It’s not often that I don’t want to finish a book. Even when I love a book, I’m usually satisfied with the conclusion and happy to check it off the list and start another (hopefully also wonderful) book. But I did not want to reach the last page of The Dead Ladies Project by Jessa Crispin. I wanted to continue traveling around the world with her, as she stalks the former haunts of dead artists and writers.
Jessa Crispin joins the ranks of lost souls who set out into the world to search for something that will heal them: a new location, new people, new experiences, or maybe just the quest itself – escaping who we are in our lives at home. At home, she found herself contemplating suicide. She set out hoping to find a reason to stay alive. And, like some of my very favorite travel writers, she chose to construct her journey by seeking out refuge in writers and artists who’ve influenced her:
“It was the dead I wanted to talk to. The writers and the artists and composers who kept me company in the late hours of the night: I needed to know how they did it. I’d always been attracted to the unloosed, the wandering souls who were willing to scrape their lives clean and start again elsewhere.”
She travels slowly, immersing herself in what’s left of each creator’s world, and she meditates on the life and work of her dead travel companions with a critical and insightful eye. Here are a few of my favorite of her musings:
“The job of the artist should not only be to take dictation, it should be to make oneself as large a canvas as possible, to constantly be pushing at one’s boundaries.”
“To believe you are the creator of your own world is to dishonor the divine. When you believe that you are in charge, that you are not in a collaboration every time you sit alone at your desk, it’s no wonder what comes from your pen is so earthbound and weighty. No wonder the muses turn up their noses.”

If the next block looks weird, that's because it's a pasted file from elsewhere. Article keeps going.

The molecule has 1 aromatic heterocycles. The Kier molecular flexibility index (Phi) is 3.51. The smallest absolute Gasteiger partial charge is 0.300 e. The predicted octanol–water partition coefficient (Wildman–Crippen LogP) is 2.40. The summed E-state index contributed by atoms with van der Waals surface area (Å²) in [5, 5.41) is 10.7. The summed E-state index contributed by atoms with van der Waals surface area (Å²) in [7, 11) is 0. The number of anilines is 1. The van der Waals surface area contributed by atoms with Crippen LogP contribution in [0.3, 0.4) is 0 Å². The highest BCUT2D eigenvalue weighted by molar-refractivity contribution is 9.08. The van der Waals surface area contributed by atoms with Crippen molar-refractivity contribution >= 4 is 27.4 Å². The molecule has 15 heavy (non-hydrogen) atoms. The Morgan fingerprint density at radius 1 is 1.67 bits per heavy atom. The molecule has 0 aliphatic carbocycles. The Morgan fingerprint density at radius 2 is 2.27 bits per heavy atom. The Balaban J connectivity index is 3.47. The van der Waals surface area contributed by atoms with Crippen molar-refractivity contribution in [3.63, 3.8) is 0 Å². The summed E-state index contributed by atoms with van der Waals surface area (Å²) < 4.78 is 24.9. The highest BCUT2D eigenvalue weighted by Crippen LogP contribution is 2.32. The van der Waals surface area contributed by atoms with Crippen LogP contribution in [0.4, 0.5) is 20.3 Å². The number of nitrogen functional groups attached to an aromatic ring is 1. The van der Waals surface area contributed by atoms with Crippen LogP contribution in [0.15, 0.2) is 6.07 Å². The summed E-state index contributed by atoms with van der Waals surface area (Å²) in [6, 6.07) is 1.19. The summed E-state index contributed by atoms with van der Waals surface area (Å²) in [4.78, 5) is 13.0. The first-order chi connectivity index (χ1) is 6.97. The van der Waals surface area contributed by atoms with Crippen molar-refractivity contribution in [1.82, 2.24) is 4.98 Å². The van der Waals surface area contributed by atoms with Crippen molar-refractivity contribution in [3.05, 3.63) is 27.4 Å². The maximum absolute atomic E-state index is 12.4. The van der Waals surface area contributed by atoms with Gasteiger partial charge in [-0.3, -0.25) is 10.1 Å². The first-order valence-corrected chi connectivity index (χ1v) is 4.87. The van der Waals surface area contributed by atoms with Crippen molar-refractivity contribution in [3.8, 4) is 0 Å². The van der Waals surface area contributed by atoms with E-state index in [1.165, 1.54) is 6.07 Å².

“Lack is one of the world’s greatest motivators. The lack that not even financial success can fill. The need for something internal or external — that is what drives us back to the table, or the easel, or the theater hall again and again. It’s very revealing, the moment a person finds satisfaction and can put the work aside. Is it when the big award is won? When the husband and baby have been found and secured? When the bank account is full? When there’s a different seventeen-year-old taking off their pants for you every night? When do you stop growing or fighting or chasing? Or do you never stop, still struggling until your last moments to get at it. And which is a more depressing way to live?”
The connecting thread throughout the shift from city to city and artist to artist is Jessa herself – she’s disarmingly honest and real, and her journey never comes across as anything except ernest and important. Stories of those who travel to find something can run the risk of being interpreted as self indulgent, but Jessa Crispin has created a work of art in her own right.
Author photo by Chuck Kuan.